S. Chandrasekhar

To Victor Ambartsumian on His 80th Birthday

It is a privilege to join Academician Victor Ambartsumian's many friends and colleagues all over the world in congratulating him on his eightieth birthday and to express gratitude for a lifetime of efforts towards scientific ends. The only other astronomer of this century who compares with Academician Ambartsumian in his constancy and devotion to astronomy is Professor Jan Oort; but they would appear to be dissimilar in every other way. It will be a worthy theme for a historian of science of the twenty-first century to compare and contrast these two great men of science.

Academician Ambartsumian's realm does not divide astronomy and astrophysics into its conventional parts: theoretical and observational. He is an astronomer par excellence.

As one whose main interests during the past thirty or more years have been outside the mainstream of astronomy, the task of writing an essay encompassing all of Ambartsumian's wide range of accomplishments is outside the circumference of my comprehension. And since many others more conversant than I will be writing about him for this issue, perhaps I may recall some of Ambartsumian's discoveries which reveal the elegance and clarity of his ideas.

1. One of Ambartsumian's earliest papers was concerned with Zanstra's method of determining the temperature of the central star illuminating a planetary nebula. Here is Ambartsumian's formulation which led to a first treatment of the radiative equilibrium of a planetary nebula:

There is a probability, p that an ultraviolet light quantum (that is a quantum beyond the head of the Lyman series) will be transformed into a Lyman-alpha quantum by the process of ionization and recombination followed by cascades: a simple statement that succintly epitomizes Zanstra's idea.

2. The 'blanketing' effect of absorption lines, in warming a stellar atmosphere, can be formulated in a first approximation by postulating that in a given frequency interval there is a probability, p, that an absorption line will occur. With such a formulation, the equations of radiative transfer governing thermodynamic equilibrium can be readily written down; and one obtains a satisfactory theory for the underlying phenomenon.

3. The formulation of the principles of invariance in the theory of radiative transfer: a theoretical innovation that is of the greatest significance. Many papers were contributed to a symposium on this topic at Byurakan in the fall of 1982; and in my contribution to that symposium I narrated the influence of Academician Ambartsumian's ideas on my own related work.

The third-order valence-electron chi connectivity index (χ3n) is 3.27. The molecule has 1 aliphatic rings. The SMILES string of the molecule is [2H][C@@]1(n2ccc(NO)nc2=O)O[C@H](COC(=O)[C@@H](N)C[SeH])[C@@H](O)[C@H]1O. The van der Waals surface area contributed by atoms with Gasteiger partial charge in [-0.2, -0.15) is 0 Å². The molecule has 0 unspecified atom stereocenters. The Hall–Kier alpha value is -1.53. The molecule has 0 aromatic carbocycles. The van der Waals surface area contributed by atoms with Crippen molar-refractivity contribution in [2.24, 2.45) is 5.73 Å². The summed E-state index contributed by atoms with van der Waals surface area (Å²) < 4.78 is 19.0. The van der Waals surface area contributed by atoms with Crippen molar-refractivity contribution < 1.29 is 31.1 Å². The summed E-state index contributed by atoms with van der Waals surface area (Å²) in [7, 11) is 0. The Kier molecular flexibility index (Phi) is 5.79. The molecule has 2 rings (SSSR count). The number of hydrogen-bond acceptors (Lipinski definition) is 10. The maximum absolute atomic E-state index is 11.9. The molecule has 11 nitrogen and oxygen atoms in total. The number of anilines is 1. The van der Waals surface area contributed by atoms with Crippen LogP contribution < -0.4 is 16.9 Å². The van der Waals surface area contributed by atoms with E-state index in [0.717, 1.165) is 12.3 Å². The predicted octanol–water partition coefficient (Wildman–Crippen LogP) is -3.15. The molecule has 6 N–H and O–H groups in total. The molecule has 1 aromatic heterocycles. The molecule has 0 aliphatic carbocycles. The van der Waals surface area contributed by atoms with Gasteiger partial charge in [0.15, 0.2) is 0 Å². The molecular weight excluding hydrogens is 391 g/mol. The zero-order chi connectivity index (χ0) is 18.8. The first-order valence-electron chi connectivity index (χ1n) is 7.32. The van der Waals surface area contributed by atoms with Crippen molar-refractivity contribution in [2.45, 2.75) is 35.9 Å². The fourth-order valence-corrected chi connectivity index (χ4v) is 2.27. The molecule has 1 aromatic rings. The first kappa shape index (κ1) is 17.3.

4.   Ambartsumian's marvelously elegant formulation of the fluctuations in brightness in the Milky Way: in the limit of infinite optical depth, the probability

distribution of the fluctuations in the brightness of the Milky Way is invariant to the location of the observer. In the related series of investigations, in part in association with Academician Markarian, Ambartsumian introduced for the first time the now commonly accepted notion that interstellar matter occurs in the form of clouds.

5.      Ambartsumian's discover)' of the role of the escape of stars from galactic

clusters resulting from the relatively short times of relaxation is as simple as it is

profound.

6.      Ambartsumian's recognition of stellar association as a dynamical entity with far-

reaching implications for subsequent theories relating to star formation. I recall the

skepticism with which his ideas were received when I first gave an account of

Ambartsumian's ideas at a colloquium at the Yerkes Observatory late in 1946.

It was about this time that my own interests began to diverge from astronomy. But I am aware of Ambartsumian's founding of the Byurakan Observatory in Armenia, of the extremely important work that continues to be carried out at the Observatory, including of course Markarian's brilliant work on the discovery and cataloging of galaxies known by his name; and of the discovery and of the prevalence of flare stars.

There can be no more than two or three astronomers in this century who can look back on a life so worthily devoted to the progress of astronomy. It is a privilege to have known him and to wish him the very best on his reaching his eightieth birthday.

Indian Academy of Sciences • Provided by the NASA Astrophysics Data System